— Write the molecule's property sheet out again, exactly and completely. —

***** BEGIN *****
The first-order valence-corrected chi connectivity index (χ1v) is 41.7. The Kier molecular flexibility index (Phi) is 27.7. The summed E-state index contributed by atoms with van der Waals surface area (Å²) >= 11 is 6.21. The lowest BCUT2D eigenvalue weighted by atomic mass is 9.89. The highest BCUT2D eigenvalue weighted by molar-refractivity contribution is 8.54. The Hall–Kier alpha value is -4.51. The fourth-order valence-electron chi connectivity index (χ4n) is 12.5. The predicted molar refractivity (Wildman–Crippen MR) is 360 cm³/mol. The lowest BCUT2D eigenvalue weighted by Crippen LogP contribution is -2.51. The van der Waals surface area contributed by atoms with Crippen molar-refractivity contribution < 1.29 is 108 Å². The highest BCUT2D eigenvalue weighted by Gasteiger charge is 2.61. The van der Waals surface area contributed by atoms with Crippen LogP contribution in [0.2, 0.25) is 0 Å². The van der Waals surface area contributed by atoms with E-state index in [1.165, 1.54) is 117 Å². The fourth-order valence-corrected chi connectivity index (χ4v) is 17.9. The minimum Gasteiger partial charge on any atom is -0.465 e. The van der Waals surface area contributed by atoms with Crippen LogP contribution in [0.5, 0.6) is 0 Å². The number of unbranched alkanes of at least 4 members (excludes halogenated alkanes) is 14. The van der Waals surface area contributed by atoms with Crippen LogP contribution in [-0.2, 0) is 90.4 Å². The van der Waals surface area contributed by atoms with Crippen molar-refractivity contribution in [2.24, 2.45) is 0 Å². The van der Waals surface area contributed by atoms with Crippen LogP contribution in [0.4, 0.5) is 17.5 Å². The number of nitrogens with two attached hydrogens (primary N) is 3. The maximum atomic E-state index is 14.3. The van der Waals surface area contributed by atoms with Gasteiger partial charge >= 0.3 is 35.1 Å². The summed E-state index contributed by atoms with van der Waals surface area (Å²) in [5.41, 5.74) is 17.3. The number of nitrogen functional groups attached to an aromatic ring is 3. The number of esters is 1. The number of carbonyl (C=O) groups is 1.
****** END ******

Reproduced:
The first-order valence-corrected chi connectivity index (χ1v) is 41.7. The Kier molecular flexibility index (Phi) is 27.7. The summed E-state index contributed by atoms with van der Waals surface area (Å²) >= 11 is 6.21. The lowest BCUT2D eigenvalue weighted by atomic mass is 9.89. The highest BCUT2D eigenvalue weighted by molar-refractivity contribution is 8.54. The Hall–Kier alpha value is -4.51. The fourth-order valence-electron chi connectivity index (χ4n) is 12.5. The predicted molar refractivity (Wildman–Crippen MR) is 360 cm³/mol. The lowest BCUT2D eigenvalue weighted by Crippen LogP contribution is -2.51. The van der Waals surface area contributed by atoms with Crippen molar-refractivity contribution < 1.29 is 108 Å². The highest BCUT2D eigenvalue weighted by Gasteiger charge is 2.61. The van der Waals surface area contributed by atoms with Crippen LogP contribution in [0.2, 0.25) is 0 Å². The van der Waals surface area contributed by atoms with E-state index in [1.165, 1.54) is 117 Å². The fourth-order valence-corrected chi connectivity index (χ4v) is 17.9. The minimum Gasteiger partial charge on any atom is -0.465 e. The van der Waals surface area contributed by atoms with Crippen LogP contribution in [0.5, 0.6) is 0 Å². The number of unbranched alkanes of at least 4 members (excludes halogenated alkanes) is 14. The van der Waals surface area contributed by atoms with Crippen LogP contribution in [-0.2, 0) is 90.4 Å². The van der Waals surface area contributed by atoms with Crippen molar-refractivity contribution in [2.24, 2.45) is 0 Å². The van der Waals surface area contributed by atoms with Crippen LogP contribution in [0.4, 0.5) is 17.5 Å². The number of nitrogens with two attached hydrogens (primary N) is 3. The maximum atomic E-state index is 14.3. The van der Waals surface area contributed by atoms with Gasteiger partial charge >= 0.3 is 35.1 Å². The summed E-state index contributed by atoms with van der Waals surface area (Å²) in [5.41, 5.74) is 17.3. The number of nitrogen functional groups attached to an aromatic ring is 3. The number of esters is 1. The number of carbonyl (C=O) groups is 1.